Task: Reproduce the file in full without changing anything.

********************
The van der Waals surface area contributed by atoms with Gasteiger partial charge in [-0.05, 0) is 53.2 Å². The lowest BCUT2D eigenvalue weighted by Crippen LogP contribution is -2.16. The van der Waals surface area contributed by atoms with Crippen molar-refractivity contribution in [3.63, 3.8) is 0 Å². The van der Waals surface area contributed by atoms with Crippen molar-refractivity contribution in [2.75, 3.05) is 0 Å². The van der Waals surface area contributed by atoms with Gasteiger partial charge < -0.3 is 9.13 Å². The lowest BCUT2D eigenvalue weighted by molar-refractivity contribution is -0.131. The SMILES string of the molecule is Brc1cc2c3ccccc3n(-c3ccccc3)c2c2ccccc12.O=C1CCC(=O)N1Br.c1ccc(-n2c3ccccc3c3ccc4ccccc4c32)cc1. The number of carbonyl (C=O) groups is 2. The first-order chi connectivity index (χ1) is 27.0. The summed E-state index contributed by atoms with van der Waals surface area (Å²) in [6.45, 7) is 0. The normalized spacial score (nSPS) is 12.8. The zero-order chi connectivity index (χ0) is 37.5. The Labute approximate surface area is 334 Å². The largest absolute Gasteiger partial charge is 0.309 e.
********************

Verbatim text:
The van der Waals surface area contributed by atoms with Gasteiger partial charge in [-0.05, 0) is 53.2 Å². The lowest BCUT2D eigenvalue weighted by Crippen LogP contribution is -2.16. The van der Waals surface area contributed by atoms with Crippen molar-refractivity contribution in [3.63, 3.8) is 0 Å². The van der Waals surface area contributed by atoms with Crippen molar-refractivity contribution in [2.75, 3.05) is 0 Å². The van der Waals surface area contributed by atoms with Gasteiger partial charge < -0.3 is 9.13 Å². The lowest BCUT2D eigenvalue weighted by molar-refractivity contribution is -0.131. The SMILES string of the molecule is Brc1cc2c3ccccc3n(-c3ccccc3)c2c2ccccc12.O=C1CCC(=O)N1Br.c1ccc(-n2c3ccccc3c3ccc4ccccc4c32)cc1. The number of carbonyl (C=O) groups is 2. The first-order chi connectivity index (χ1) is 27.0. The summed E-state index contributed by atoms with van der Waals surface area (Å²) in [6.45, 7) is 0. The normalized spacial score (nSPS) is 12.8. The zero-order chi connectivity index (χ0) is 37.5. The Labute approximate surface area is 334 Å². The largest absolute Gasteiger partial charge is 0.309 e.